also be regarded as a failure. The more an operation relies on suppliers of materials or services,
the more it is liable to failure, which is caused by missing or sub-standard inputs.
Customer failures
Not all failures are (directly) caused by the operation or its suppliers. Customers can misuse the
products and services which the operation has created.
For example, a washing machine might have been manufactured in an efficient and fail-free
manner, yet the customer who buys it could overload it or misuse it in some way which causes it
to fail. The customer is not =always right‘. Customers‘ inattention, incompetence or lack of
common sense can be the cause of failure. However, merely complaining about customers is
unlikely to reduce the chances of this type of failure. Most organisations accept that they have a
responsibility to educate and train their customers and to design their products and services, so
as to minimise the chances of failure. For example, the sequence of questions at automatic teller
machines (ATM) is designed by banks to make their operation as =fail-free‘ as much as possible.
14.3 Measuring Failure
There are three main ways of measuring failure. They are:
. Failure rates — how often a failure occurs
. Reliability — the chances of a failure occurring
. Availability — the amount of available useful operating time
=Failure rate‘ and =reliability‘ are different ways of measuring the same thing – the tendency of an
operation, or part of an operation, to fail. =Availability‘ is a measure of the consequences of
failure in the operation.
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14.3.1 Failure Rate
Failure rate is calculated as the number of failures over a period of time. For
example, the failure rate of security at an airport can be measured by the
number of security breaches per year.
The failure rate of an engine can be measured in terms of the number of
failures divided by its operating time. Failure Rate (FR) is usually calculated
from examining actual operating or test data. It can be measured either as a
percentage of the total number of products tested or as the number of
failures over time:
FR =
FR =
14.3.2 Failure over Time - The ‘Bath-Tub’ Curve
Failure, for most parts of an operation, is a function of time. At different
stages during the production life cycle the probability of it failing is different.
For example, the probability of an electric lamp failing is relatively high when
it is first plugged in. Any small defect in the filament material or in the way
the lamp is assembled could cause the lamp to fail. If the lamp survives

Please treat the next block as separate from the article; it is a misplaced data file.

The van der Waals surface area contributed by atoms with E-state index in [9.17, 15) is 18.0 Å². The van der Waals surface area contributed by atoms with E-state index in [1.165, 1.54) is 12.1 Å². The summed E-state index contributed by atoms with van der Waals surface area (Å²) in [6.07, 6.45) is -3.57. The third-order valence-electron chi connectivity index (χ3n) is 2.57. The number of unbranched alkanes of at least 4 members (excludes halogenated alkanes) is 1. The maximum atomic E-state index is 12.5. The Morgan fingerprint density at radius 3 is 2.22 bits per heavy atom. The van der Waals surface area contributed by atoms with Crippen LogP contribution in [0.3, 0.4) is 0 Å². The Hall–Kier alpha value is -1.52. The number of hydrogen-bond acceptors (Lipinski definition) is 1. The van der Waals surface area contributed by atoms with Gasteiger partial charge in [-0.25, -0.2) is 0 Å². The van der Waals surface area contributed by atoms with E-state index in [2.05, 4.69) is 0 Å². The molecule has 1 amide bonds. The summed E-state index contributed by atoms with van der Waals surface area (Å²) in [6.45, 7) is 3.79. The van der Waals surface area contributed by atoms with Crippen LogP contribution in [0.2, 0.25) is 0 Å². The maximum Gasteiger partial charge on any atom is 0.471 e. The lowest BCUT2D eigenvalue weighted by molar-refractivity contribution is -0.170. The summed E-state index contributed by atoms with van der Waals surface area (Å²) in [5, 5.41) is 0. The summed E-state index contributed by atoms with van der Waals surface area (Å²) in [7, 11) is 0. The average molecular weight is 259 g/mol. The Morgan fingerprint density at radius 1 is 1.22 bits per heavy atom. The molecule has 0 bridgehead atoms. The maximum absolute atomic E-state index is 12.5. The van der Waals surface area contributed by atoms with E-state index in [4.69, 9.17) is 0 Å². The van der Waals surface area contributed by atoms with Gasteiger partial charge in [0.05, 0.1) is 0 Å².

these initial stages, it could still fail at any point, but the longer it survives,
the more likely its failure becomes. Most physical parts of an operation
behave in a similar manner.
The curve which describes failure probability of this type is called the bathtub
curve. Figure 14.2 does not depict the failure rate of a single item, but
describes the relative failure rate of an entire population of products over
total number of products tested
number of failures
operating time
number of failures
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Figure 14.2: The Bathtub Curve
Some individual units fails relatively early (infant mortality failures), others lasts until wear-out,
and some fails during the relatively long period typically called normal life.
Failures during infant mortality are undesirable and are always caused by defects and blunders
like material defects, design blunders, errors in assembly, etc. Normal life failures are considered
to be random cases of "stress exceeding strength." However, many failures often considered as
normal life failures are actually infant mortality failures. Wear-out is due to fatigue or depletion of
materials (such as lubrication depletion in bearings). A product's life is usually limited by its
shortest-lived component. A product manufacturer must check that all specified materials are
adequate to function through the intended product life.
The bathtub curve is generally used as a visual model to illustrate the three key periods of a
product failure and not calibrated to depict a graph of the expected behaviour for a particular
product family. It is uncommon to have enough short-term and long-term failure information to
actually model a
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population of products with a calibrated bathtub curve. Also, the actual time periods for these
three characteristic failure distributions can vary greatly. Infant mortality does not mean that
"products fail within 90 days" or any other defined time period. Infant mortality is the time when
the failure rate of a product decreases, and may last for years. Conversely, wear-out does not
always happen long after the expected product life. It is a period when the failure rate increases,
and is observed in products after just a few months of use. This, of course, is a disaster from a
warranty standpoint.
The infant mortality period is the time over which the failure rate drops, but is undesirable
because a significant number of failures occur in a short time, causing early customer
dissatisfaction and warranty expense. Theoretically, failures during normal life occur at random
but with a relatively constant rate when measured over a long period of time. Because these
failures are liable to warranty expense or create service support costs, the bottom of the bathtub
should be as low as possible. And no wear-out failures should occur during the expected useful
lifetime of the product.
Self Assessment Questions
1. _______ is when something does not work as it should do.
2. Three main ways of measuring failure MRP are _______, ________ and _________.
3. __________ is calculated as the number of failures over a period of time.
Activity 1: